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    Interesting, there are a lot of differences to the wing chun I've seen. Are you able to understand the Chinese or do you just recognise the style in the video?

    I expect FWC to resemble the wing chun as I'm led to believe that the crane in wing chun is literally chopped down FWC.
     
  10. VPT

    VPT Green Belt

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    I read Chinese well enough to confirm that the video is titled "Yongchunquan", "Wing Chun Kyun" in Cantonese. I'm gonna take a better look at that clip tonight, but I can't see any mentions of cranes anywhere. In the meantime, here's a form from Baihe you might appreciate: The Twelve Sections Power form, that was in the title of the Wing Chun video:



    Performer is Lei Kong, the famous Crane teacher from Hong Kong. Interestingly, this shares many, many similarities with the Tensho form of Goju-ryu karate. It was introduced to the style after the style founder Chojun Miyagi returned from his martial arts study trip to China (after his previous master in Okinawa having passed away). He claims the form as his own invention. So there might be a link between Baihe and Tensho, like him having seen it or someone having learned some baihe and taught his version to Miyagi, or whatever. Direct contact with Yongchun Baihe is not necessary by any means.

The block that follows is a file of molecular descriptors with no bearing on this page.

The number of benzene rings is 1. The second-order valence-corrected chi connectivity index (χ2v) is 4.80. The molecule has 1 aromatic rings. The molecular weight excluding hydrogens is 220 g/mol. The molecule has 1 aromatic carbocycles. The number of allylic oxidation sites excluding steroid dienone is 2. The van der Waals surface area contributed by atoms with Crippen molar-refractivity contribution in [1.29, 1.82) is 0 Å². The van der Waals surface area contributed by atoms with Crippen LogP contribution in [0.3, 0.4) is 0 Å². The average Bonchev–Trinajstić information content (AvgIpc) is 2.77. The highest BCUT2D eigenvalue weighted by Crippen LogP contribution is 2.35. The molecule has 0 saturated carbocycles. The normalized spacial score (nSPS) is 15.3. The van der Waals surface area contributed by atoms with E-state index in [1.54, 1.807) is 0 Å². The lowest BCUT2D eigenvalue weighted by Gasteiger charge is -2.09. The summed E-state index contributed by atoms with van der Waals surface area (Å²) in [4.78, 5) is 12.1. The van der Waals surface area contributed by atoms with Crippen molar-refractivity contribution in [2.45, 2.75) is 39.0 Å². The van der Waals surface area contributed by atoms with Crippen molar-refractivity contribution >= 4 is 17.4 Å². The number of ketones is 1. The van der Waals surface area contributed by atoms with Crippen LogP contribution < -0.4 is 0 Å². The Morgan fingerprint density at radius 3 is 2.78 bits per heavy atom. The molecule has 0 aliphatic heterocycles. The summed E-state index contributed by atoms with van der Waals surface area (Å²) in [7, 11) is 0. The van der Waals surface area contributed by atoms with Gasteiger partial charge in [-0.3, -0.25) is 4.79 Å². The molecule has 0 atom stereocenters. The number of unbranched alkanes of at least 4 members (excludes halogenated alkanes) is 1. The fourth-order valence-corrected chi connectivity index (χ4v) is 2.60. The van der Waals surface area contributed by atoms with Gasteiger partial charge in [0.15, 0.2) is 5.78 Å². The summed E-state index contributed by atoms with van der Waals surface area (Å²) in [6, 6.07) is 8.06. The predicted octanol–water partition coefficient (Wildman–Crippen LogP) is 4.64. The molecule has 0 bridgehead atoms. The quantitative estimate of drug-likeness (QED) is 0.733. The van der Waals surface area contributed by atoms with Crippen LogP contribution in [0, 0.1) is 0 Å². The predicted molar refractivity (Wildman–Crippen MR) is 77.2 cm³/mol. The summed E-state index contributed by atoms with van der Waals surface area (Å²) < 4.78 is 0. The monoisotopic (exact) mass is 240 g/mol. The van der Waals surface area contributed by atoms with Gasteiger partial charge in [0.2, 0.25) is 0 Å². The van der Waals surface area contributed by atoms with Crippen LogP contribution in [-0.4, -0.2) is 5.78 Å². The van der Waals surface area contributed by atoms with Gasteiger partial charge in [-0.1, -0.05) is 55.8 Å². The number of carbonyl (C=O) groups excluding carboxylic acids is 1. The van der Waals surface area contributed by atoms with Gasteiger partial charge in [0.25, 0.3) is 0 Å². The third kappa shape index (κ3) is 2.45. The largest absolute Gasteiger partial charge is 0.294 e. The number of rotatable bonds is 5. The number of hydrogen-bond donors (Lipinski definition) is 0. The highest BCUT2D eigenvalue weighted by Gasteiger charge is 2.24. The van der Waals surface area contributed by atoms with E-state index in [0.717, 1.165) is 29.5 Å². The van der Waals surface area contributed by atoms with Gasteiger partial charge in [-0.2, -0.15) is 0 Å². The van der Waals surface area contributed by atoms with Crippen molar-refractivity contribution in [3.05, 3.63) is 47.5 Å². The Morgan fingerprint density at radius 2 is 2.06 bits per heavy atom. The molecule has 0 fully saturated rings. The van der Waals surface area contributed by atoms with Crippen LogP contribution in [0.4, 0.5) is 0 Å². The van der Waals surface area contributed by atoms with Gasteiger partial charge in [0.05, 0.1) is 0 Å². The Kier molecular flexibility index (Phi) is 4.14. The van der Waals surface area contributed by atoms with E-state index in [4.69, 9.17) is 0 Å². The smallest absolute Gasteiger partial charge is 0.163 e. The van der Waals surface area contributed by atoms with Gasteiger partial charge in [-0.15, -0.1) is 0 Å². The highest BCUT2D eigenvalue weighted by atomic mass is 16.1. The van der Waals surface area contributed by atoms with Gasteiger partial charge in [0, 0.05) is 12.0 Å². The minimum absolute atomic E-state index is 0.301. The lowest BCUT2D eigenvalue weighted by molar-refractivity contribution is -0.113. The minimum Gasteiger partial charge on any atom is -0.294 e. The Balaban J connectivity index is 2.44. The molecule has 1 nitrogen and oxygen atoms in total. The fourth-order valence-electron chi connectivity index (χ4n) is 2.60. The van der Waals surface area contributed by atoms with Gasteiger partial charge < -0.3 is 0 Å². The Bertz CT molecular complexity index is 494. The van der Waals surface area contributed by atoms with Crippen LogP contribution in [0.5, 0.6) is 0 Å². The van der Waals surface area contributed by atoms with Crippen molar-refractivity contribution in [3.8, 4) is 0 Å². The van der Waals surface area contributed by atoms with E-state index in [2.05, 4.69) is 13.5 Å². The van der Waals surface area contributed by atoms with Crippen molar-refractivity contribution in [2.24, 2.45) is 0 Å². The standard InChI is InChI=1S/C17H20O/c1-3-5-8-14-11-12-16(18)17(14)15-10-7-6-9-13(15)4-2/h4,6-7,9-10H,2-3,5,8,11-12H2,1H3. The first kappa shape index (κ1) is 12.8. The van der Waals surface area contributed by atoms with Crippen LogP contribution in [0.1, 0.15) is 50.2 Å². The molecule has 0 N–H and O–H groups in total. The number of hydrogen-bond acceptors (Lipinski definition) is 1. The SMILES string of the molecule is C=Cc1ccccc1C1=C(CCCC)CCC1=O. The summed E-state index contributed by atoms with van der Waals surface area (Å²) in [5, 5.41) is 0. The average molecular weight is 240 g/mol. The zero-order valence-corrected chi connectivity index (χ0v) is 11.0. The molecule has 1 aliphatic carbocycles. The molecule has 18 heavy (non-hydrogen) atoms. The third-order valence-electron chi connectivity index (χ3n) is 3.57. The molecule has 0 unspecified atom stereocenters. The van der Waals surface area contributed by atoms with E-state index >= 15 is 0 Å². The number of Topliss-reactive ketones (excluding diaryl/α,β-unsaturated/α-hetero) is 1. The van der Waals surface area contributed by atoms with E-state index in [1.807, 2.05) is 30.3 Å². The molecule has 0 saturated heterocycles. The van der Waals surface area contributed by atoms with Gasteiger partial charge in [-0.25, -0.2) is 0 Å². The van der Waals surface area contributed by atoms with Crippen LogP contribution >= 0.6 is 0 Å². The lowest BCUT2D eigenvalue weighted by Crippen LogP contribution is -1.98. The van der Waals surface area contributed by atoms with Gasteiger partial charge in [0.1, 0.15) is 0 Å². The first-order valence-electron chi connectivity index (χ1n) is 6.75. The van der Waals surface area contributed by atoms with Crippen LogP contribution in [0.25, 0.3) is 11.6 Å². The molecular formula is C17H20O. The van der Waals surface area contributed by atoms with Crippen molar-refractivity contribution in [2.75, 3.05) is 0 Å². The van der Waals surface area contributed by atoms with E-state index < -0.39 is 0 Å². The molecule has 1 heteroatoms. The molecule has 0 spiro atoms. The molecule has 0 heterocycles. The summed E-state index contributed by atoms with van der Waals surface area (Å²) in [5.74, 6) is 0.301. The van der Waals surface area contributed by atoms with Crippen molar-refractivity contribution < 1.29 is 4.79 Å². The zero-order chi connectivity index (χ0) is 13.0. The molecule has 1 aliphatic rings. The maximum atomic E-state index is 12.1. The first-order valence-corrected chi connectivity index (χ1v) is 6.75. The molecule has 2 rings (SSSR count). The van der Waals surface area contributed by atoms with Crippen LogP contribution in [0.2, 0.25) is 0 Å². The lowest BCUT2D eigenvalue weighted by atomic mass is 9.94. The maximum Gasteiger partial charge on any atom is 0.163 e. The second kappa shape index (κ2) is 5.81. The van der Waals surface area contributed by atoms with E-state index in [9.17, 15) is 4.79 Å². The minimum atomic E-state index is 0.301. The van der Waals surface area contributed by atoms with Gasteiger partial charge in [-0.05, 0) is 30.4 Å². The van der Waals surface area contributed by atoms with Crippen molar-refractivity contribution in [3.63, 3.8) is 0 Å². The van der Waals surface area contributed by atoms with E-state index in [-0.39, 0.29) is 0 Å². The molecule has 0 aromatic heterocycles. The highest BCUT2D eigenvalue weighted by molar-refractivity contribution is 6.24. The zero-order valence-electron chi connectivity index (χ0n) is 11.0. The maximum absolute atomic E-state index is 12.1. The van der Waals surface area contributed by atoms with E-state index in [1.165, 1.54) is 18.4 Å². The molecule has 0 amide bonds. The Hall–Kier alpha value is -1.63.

11. DaveB

    DaveB 3rd Black Belt

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    Thanks for the correction. That style of wing chun looks to have covered some of the concerns people had about its more commonly seen sibling, like use of circular strikes and covering distance.
     
  12. VPT

    VPT Green Belt

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    Ah-hah, this seems to be solved. It seems that DaveB's video is official Chinese government-designed "wushu-Wing Chun". Didn't know that existed. Looks like they've scrapped the old forms, made six levels into it that can be performed both as an individual and paired forms... and added Nike sports wear.
     
  13. hoshin1600

    hoshin1600 Senior Master

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    not the first time the Chinese government had a controlling hand in martial arts. seems to be a constant reoccurring theme.
     
  14. DaveB

    DaveB 3rd Black Belt

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    Sinister yet awesome.
     
  15. Nobody Important

    Nobody Important 2nd Black Belt